The magic ingredient in the Pink Pearl is volcanic ash from Italy. When mixed with rubber, it is the pumice in the ash that gives the eraser its unique smell. Unlike poorly formulated erasers that loosen and remove paper fibers, the Pink Pearl erases by cleaning the surface. It is elementary science, which demonstrates that erasers don’t just work manually; they also work chemically. ?Pencils work because, when they are put to paper, their graphite mingles with the fiber particles in the paper. Erasers work because the polymers that are used in manufacturing them are stickier than the particles of paper. It’s that simple, graphite particles end up getting stuck to the eraser instead of the paper. Erasers are literally sticky graphite magnets. (This article appeared in an earlier form in the South Jersey Postcard Club’s McClintock Letter of October 2014, page 6.)
And More Art Tools
I have contributed photos of a lot of my old art tools to the “Museum of Lost Art Supplies” as we show in the column on the left under “Places We Like”. This is still a great collection to look over.
Recently with the extra time and a few items still to send in – I found that the site was not responsive in accepting additional items. After several attempts, I reached Lou Brooks.
Hey, Hi Ann! Sorry it took a while to get back to you. Lots of changes. Clare and I moved to McMinnville Oregon almost a year ago, and we’re still chasing our own tails to catch up. Now, the CO-VID! But on we all go. My original provider has made it difficult to get the Museum of Forgotten Art Supplies site to do us much good these days. I value your contribs and friendship, Ann, and strongly request you sign up on FB for my Forgotten Art Supplies Forum Pushing 4,000 enthusiastic members and climbing. With stellar results… tons of postings, and plenty of back and forth helpful dialog. All seem to enjoy it immensely. I enjoy you posts, and would love to see your stuff up there.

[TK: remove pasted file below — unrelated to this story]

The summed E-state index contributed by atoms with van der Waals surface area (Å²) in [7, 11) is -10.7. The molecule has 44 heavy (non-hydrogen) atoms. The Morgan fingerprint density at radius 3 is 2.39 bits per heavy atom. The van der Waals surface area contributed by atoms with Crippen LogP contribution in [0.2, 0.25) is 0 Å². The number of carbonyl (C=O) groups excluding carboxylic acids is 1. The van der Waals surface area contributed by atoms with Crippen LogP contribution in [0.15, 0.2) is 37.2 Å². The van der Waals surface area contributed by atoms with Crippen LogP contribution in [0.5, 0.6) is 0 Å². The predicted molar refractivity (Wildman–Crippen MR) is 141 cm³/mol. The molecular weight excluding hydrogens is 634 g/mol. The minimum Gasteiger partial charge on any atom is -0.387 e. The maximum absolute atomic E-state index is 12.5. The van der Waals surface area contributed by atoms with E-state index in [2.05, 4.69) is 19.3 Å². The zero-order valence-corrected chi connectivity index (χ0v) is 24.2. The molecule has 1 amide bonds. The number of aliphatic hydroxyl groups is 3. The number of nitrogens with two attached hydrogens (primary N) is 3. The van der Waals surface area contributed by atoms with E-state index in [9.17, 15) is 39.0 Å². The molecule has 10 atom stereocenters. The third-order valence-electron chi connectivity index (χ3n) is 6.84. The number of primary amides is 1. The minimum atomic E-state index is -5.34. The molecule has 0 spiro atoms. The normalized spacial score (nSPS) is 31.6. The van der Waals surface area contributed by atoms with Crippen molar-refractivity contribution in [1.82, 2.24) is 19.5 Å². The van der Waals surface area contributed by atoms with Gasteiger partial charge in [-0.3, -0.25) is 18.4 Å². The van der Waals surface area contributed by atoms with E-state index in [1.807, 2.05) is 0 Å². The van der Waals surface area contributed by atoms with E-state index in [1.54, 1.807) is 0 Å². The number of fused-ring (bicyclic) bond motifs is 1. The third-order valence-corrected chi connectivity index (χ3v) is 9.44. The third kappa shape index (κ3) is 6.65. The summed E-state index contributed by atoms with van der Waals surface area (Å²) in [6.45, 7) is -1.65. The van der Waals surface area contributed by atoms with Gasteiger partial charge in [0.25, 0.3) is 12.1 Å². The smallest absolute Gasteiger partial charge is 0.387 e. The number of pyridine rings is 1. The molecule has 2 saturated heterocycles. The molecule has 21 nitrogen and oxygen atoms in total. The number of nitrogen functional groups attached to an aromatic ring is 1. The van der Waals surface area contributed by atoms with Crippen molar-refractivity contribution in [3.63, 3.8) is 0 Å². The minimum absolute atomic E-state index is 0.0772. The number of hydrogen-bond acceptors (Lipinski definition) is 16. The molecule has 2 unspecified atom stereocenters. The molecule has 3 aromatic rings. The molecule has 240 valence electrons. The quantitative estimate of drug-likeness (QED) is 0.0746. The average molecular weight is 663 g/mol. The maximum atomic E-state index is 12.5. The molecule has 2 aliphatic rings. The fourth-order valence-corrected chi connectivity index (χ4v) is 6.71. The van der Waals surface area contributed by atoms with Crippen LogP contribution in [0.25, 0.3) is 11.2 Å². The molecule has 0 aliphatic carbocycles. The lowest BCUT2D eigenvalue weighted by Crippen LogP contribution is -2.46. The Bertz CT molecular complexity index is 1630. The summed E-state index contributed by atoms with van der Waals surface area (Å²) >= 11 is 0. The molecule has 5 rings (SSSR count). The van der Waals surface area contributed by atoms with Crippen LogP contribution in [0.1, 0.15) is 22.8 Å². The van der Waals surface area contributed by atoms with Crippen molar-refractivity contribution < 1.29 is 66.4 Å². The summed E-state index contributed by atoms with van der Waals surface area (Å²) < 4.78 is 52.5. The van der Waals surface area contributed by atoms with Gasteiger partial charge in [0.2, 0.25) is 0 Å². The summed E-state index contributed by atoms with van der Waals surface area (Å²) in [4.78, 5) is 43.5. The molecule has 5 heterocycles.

Just sign up and I’ll put you right in.
I don’t do Facebook but I slipped my collectible into Richard’s FB account —to place these two examples with my written description. It went up quickly on the “Forgotten Art Supplies Forum”. I was surprised as I received twelve comments about my submission. Lou Brook’s new Facebook collection shows items that are in addition than those on his previous site.
(We are keeping the original “Museum” on this site. It is still interactive for viewing the extensive collections but it doesn’t accept new additions.) Or use this link.
I’ve thought of another subject – the Flo-master felt tip pen and its ink.
This attractive felt-tip pen could be filled and re-filled. It was available before Magic Markers and other markers appeared in art stores.
The beauty of this pen was that I could control the wet or dryness of the strokes to the paper. As you pressed the felt tip a few times to a surface, ink would flow into it. When the felt tip became partially dry, subtle shading was possible. I used it often in life drawing classes and I carried it when sketching outdoors.
This sketch, above, I made on a landscape sketching field trip in the summer of 1961 – a summer class at the Academy of Art (founded in 1929 by Richard S. Stephens) Mr. Stephens was leading us there on SF’s Telegraph Hill. At the end of class, all were invited to a coffee shop (where Scoma’s Restaurant is now) —where “Pappy Stephens” held court.
I mentioned the pen to Bill Stewart and I was surprised that he, too, remembered it as a favorite tool.
Bill Stewart wrote:
I was going to send a Pix of a Flo-Master Pen. A pre Magic Marker refillable felt pen. When I was a student, Robert Fawcett gave a lecture. Of course, everyone wanted to know what he used for his beautiful, powerful illustrations. He said a Flo-master pen. After that, all the art supply stores sold out of Flo-masters. Actually Flo-masters were originally intended for use as sign markers in the retail stores. Later, a tool for NYC subway taggers.
This was my SF office/studio room —with lovely “North light”! (1 Lombard Street, where Battery Street met the Embarcadero.) On November 6, 1997, I dragged my chairs, drawing board, lamps, two file cabinets and all of my art supplies —home.
Art supplies that I was sure I was going to need.
Now, I need to send photos of the last of my collection of art tools— to the “Forgotten Art Supplies Forum”.